• WHAT will help me win?

With this new direction in mind, the team was able to break free from the typical spray and pray training so often found in enablement programs.   And since the team had selected Zoomstra.com and our zWorkbook approach as the vehicle for partner enablement we had a great match.  The customer’s team set off to answer each of the three “What’s” so that we could then create  actionable zWorkbooks to be shared across the entire partner channel.

In the first workbook entitled “What’s in it for me” we used this opportunity to sell the partner account executive on why they should represent the software to their clients.  We defined the business proposition for the partner sales rep.  We explained how the solution allows the rep to capture a segment of business they weren’t addressing. We outlined how the new solution enables the partner rep to improve their existing relationships and how they will make more money from it all.  We crafted 4 lessons in a zWorkbook that provided the context and supporting materials including an existing video that outlined the business problem.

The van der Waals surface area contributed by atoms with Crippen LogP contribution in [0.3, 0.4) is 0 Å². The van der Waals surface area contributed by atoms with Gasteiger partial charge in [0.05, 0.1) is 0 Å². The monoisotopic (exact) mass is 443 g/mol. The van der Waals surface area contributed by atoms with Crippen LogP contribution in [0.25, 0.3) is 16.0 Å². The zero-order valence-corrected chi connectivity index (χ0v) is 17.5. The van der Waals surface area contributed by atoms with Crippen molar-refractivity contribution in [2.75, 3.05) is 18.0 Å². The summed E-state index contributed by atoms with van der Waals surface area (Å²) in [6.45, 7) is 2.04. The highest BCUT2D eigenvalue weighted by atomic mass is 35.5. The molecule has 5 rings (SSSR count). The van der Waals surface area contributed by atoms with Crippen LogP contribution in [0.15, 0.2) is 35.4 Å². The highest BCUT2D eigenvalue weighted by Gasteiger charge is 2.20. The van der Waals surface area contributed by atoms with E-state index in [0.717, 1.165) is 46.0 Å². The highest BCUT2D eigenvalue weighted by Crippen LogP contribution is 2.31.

The second question we answered was “What do I need to know?”.  For the partner sales reps, knowing the landscape and knowing how to set the agenda are crucial for success.  The team looked at all of the existing sales tools and digital assets that the marketing team had at its disposal. We then outlined a workbook with the basic information needed by an account executive and then determined which items supported the partner in setting the agenda and talking with their prospects.